As the prices for homes and land continue to skyrocket, more and more purchasers are looking to attain a mortgage to finance what will most likely be the most significant purchase of their lifetime. However, there come many questions about where to start and especially what your credit score needs to look like to qualify. In this article, we’re going to look at the right credit score range to secure a home loan and also cover some other questions you might have.

First Off, What Is a Credit Score?

Does Mortgage Pre-Approval Affect Credit Score

A credit score is a three-digit number assigned to an individual based on a variety of factors that help predict how likely you are to pay back a loan. The score states whether you are numerically a good risk for the lender or not.

Although there are many algorithms used, the most popular is the FICO score, which uses a scoring system range that runs from 300 to 850.

People who have credit scores that are below 500 are going to have a really hard, if not impossible, time finding someone willing to write a mortgage. Conversely, people with scores of 700 and above will have a much easier path to financing a home.

Credit Scores Consist of Five Major Factors

1. Payment History

This is the most important factor, as it makes up 35% of the total credit score. This one factor is weighted so heavily because the people at FICO firmly attest that credit history is a great way to determine your future ability to pay your loan on time and in full.

2. Credit History

The longer you have had credit, the more data there is available to the people at FICO to determine a score. People who have just entered the world of credit must realize that the small amount of data impacts them. The less data they have, the bigger effect their “mistakes” like missed payments may have on their score compared to someone with 20 years of excellent credit. Credit history makes up 15% of your credit score, so it’s important to keep your credit healthy for future uses.

3. Credit Utilization

Weighing in at 30% of the total score, credit utilization is another crucial factor. Not only is it essential to have a credit history, but it is also critical to show that you can use it wisely. Regularly maxing out credit cards will ding your score, even if your payments are on time.

Additionally, having a significant amount of unused credit can be worrisome to a lender since there is the possibility you may someday run up a large amount of debt on another account, leading to delinquency on your mortgage.

4. The Types of Credit You Have

Having a current mortgage and having a credit card at Nordstrom’s are two different types of credit. Having both types of credit and using them responsibly can increase your credit score by showing you know how to handle them.

5. Recent Attempts to Get New Credit

When a credit agency sees an individual has recently opened or tried to open a lot of different credit accounts, the red flags immediately go up. A lender’s first thought is that there is some form of financial difficulty requiring the individual to take out more credit to make ends meet.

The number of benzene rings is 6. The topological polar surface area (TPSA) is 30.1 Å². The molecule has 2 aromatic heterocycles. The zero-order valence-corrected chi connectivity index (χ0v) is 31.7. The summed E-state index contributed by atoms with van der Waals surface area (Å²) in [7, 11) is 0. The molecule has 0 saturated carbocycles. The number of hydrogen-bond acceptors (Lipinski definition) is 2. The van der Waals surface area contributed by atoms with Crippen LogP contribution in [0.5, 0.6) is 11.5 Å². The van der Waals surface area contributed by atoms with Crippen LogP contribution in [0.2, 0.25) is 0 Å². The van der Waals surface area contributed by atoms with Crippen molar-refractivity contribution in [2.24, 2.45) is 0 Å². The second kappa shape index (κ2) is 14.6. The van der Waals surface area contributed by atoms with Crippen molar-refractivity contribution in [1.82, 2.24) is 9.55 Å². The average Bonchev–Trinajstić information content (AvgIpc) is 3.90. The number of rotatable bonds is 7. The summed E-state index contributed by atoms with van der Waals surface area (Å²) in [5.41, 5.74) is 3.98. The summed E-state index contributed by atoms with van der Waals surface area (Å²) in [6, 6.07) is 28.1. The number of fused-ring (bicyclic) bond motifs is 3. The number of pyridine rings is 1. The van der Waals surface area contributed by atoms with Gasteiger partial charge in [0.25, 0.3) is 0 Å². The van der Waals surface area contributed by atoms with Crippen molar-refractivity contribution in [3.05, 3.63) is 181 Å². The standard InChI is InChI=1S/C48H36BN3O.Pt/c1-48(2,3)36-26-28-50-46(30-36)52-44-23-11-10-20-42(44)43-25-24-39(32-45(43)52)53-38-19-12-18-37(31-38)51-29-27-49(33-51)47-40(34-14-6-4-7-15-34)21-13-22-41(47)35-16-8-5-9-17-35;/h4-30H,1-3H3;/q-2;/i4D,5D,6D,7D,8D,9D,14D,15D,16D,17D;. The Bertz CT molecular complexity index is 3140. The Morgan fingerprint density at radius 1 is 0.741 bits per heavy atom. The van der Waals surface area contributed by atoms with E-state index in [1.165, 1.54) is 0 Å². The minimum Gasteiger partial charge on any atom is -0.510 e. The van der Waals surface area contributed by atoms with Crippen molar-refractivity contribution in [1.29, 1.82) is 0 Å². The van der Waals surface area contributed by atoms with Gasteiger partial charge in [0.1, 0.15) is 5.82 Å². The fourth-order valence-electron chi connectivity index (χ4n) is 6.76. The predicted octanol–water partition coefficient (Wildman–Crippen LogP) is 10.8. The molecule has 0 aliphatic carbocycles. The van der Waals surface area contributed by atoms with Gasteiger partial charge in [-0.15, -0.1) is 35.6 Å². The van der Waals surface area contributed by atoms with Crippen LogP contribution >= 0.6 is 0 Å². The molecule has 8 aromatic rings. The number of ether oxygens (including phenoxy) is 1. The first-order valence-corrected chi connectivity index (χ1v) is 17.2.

How Do I Check My Credit Score?

As several factors are going into a credit score, and the algorithms are not public knowledge, we cannot determine our own ratings. We need to go to outside sources to check our credit standing.

Does Mortgage Pre-Approval Affect Credit Score?

Yes and no. While there is a hit on your credit score, and it could go down a few points, lenders often look at this as comparison shopping. That is, they know you are shopping different lenders and will cut you some slack in that regard. But be careful not to shop around too much.

Am I Doomed if I Have Made Some Mistakes?

Not all people have great or even good credit. Sometimes they have dings on their credit from missed payments after a job layoff, divorce, or a drastic drop in the health of the overall economy. However, past problems with your credit do not necessarily mean you can never get a mortgage. Fixing those problems may take a little time and effort, but with some work, even those with the worst credit can still own a home someday.

The worst hit to a credit report is always the foreclosure of a home. After this happens, it is often two to three years of perfect credit use before a consumer can qualify for a loan. Many people were affected by the economic collapse in 2008-2009 and were forced into foreclosure or short sales on their homes. Thousands of those people are now again homeowners due to their diligence.

So, if you pull your credit score and it’s not what you would like it to be, it’s time to take a few critical steps to see where you can improve.

1. Be honest with yourself

Are you currently having a hard time paying your bills on time? Do you have too much month at the end of the money? If you are living beyond your means, it’s easy to fall behind on payments now and then. It may mean cutting out some of the extras for a short while until you can get your credit and your finances under control.

2. Set up automatic payments

Most banks and credit unions allow you to have your fixed monthly bills automatically deducted from your checking account. Setting up these sorts of bills means you never have to worry about another late payment.

3. Speak with a financial planner or a loan officer now

Many people want to buy a home but aren’t sure where to start. Sitting down with a loan officer or a financial planner can help you determine the best and quickest way to improve your credit scores. They may suggest things such as decreasing available unused credit, paying down or paying off specific credit cards or paying off a car loan.

With an expert’s advice to guide you, even people with the shakiest credit can find their way to homeownership. If you have questions, the easiest way to get the answers you need is to speak to one of our loan officers. They are always happy to help.